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Power outages continue across the southern U.S. as a heat wave grips Texas

Forrest Avenue, in the South Highland neighborhood, is dark except for streetlights in the early hours of Saturday, June 17, 2023, following a storm, in Shreveport, La.
Henrietta Wildsmith
Forrest Avenue, in the South Highland neighborhood, is dark except for streetlights in the early hours of Saturday, June 17, 2023, following a storm, in Shreveport, La.

AUSTIN, Texas — More than 300,000 customers in the southern U.S. remained without power Monday following damaging weekend storms, leaving residents searching for relief as sweltering temperatures continued to scorch the region.

At least one person in Oklahoma died due to the prolonged outages, officials said.

The bulk of outages were in Oklahoma, where heavy storms Saturday night carried winds as strong as 80 mph around Tulsa, according to the National Weather Service. About 165,000 customers around the city still had no power Monday as crews scrambled to repair more than 700 broken poles and downed wires, said Amy Brown, a spokeswoman for Public Service Company of Oklahoma.

One person who used a respirator died because of the power outage, Tulsa Mayor G.T. Bynum said at a city news conference.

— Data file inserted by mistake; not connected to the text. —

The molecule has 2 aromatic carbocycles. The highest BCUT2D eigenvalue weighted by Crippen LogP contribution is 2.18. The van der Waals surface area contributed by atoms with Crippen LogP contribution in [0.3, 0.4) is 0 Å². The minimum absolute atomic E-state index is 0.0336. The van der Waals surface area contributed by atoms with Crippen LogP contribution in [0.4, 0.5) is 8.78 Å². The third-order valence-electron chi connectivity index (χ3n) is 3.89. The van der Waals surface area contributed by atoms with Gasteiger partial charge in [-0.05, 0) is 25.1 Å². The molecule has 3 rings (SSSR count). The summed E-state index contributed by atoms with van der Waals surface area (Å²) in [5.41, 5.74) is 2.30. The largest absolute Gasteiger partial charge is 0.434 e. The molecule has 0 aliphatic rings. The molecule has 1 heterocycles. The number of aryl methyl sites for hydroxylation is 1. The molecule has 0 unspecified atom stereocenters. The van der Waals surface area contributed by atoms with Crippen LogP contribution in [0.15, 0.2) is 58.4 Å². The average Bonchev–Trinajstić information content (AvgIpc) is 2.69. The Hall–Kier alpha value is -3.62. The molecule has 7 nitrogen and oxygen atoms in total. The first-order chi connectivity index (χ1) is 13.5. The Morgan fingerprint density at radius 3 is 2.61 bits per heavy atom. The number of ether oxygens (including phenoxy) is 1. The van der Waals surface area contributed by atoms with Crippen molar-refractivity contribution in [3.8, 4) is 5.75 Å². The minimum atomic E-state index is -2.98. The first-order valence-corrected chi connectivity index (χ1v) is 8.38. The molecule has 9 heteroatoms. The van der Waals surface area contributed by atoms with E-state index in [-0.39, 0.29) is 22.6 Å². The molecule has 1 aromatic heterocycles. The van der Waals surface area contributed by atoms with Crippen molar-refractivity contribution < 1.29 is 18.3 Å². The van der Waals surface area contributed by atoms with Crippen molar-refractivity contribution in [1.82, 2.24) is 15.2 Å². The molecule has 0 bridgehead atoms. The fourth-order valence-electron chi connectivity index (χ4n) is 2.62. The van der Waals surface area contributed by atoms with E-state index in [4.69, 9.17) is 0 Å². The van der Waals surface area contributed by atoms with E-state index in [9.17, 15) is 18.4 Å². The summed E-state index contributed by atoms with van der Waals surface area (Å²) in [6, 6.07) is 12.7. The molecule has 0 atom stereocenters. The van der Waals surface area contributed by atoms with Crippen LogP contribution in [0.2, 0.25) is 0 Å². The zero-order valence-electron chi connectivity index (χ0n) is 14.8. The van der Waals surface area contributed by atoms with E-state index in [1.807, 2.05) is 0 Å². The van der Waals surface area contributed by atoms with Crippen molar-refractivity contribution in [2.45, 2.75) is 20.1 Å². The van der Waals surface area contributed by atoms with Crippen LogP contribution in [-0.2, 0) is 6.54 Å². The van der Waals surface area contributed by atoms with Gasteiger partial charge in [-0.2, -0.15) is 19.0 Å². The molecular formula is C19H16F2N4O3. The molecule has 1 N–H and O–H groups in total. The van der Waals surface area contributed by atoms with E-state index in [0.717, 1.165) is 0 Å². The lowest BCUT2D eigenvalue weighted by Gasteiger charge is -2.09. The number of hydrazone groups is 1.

Power providers warned that some outages may not be fixed until the end of the week, and Bynum urged residents to keep in mind family and neighbors who are reliant on electronic medical equipment.

"Please check on them," he said.

In all, Oklahoma, Texas and Louisiana had more than 300,000 customers without electricity as of Monday afternoon, according to PowerOutage.us.

In Louisiana, officials closed nearly two dozen state offices Monday because of the risks of severe weather. On top of the outages, a heat wave continued bringing dangerous triple-digit temperatures to Texas, and some parts of the state were under excessive heat warnings that were set to continue through at least Wednesday.

"It's been unbearable," Leigh Johnson, a resident of Mount Vernon, Texas, told Dallas television station KXAS. She had not had power for about three days.

"It's been horrible because it's like, the heat index has been so bad that literally, we're having to sit in the cold baths to cool ourselves down. Our animals as well, we're having to stick them in the bathtub just to keep them from having a heat stroke, it's been that bad," she said.

About 4,000 customers were also still waiting for electricity to come back in the Texas town of Perryton after a devastating tornado ripped through last week.

Power outages also extended to Mississippi, where some people had trouble obtaining medication after power forced pharmacies and grocery stores to close, according to WLBT-TV. As crews were working to restore power in Mississippi, multiple tornadoes swept through the state overnight into Monday, killing one and injuring nearly two dozen.

Copyright 2023 NPR. To see more, visit https://www.npr.org.

The Associated Press
[Copyright 2024 NPR]

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